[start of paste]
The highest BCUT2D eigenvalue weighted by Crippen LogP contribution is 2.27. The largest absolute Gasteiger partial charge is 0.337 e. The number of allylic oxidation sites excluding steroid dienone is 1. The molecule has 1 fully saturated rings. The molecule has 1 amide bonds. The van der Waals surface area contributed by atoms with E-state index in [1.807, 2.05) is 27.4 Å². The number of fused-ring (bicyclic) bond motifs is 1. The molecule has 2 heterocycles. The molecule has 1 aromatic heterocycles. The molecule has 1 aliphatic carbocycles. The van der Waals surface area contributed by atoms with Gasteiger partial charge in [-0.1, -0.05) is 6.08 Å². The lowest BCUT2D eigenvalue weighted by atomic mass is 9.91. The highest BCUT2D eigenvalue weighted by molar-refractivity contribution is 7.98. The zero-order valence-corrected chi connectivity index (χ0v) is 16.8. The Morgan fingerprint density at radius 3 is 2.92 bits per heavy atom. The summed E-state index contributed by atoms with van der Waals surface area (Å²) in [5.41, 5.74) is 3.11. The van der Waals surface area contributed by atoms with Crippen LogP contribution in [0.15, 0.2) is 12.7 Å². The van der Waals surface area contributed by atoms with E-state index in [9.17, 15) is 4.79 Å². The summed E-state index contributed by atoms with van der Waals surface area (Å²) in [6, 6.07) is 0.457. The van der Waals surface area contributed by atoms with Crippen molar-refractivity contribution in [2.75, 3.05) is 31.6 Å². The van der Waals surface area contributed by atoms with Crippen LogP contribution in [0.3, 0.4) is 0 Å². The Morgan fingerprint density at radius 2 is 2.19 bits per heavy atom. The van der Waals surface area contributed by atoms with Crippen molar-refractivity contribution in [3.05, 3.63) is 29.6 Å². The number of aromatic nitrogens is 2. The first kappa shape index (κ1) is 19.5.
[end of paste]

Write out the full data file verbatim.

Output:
The highest BCUT2D eigenvalue weighted by Crippen LogP contribution is 2.27. The largest absolute Gasteiger partial charge is 0.337 e. The number of allylic oxidation sites excluding steroid dienone is 1. The molecule has 1 fully saturated rings. The molecule has 1 amide bonds. The van der Waals surface area contributed by atoms with E-state index in [1.807, 2.05) is 27.4 Å². The number of fused-ring (bicyclic) bond motifs is 1. The molecule has 2 heterocycles. The molecule has 1 aromatic heterocycles. The molecule has 1 aliphatic carbocycles. The van der Waals surface area contributed by atoms with Gasteiger partial charge in [-0.1, -0.05) is 6.08 Å². The lowest BCUT2D eigenvalue weighted by atomic mass is 9.91. The highest BCUT2D eigenvalue weighted by molar-refractivity contribution is 7.98. The zero-order valence-corrected chi connectivity index (χ0v) is 16.8. The Morgan fingerprint density at radius 3 is 2.92 bits per heavy atom. The summed E-state index contributed by atoms with van der Waals surface area (Å²) in [5.41, 5.74) is 3.11. The van der Waals surface area contributed by atoms with Crippen LogP contribution in [0.15, 0.2) is 12.7 Å². The van der Waals surface area contributed by atoms with E-state index in [9.17, 15) is 4.79 Å². The summed E-state index contributed by atoms with van der Waals surface area (Å²) in [6, 6.07) is 0.457. The van der Waals surface area contributed by atoms with Crippen molar-refractivity contribution in [2.75, 3.05) is 31.6 Å². The van der Waals surface area contributed by atoms with Crippen LogP contribution in [0.3, 0.4) is 0 Å². The Morgan fingerprint density at radius 2 is 2.19 bits per heavy atom. The van der Waals surface area contributed by atoms with Crippen molar-refractivity contribution in [3.05, 3.63) is 29.6 Å². The number of aromatic nitrogens is 2. The first kappa shape index (κ1) is 19.5.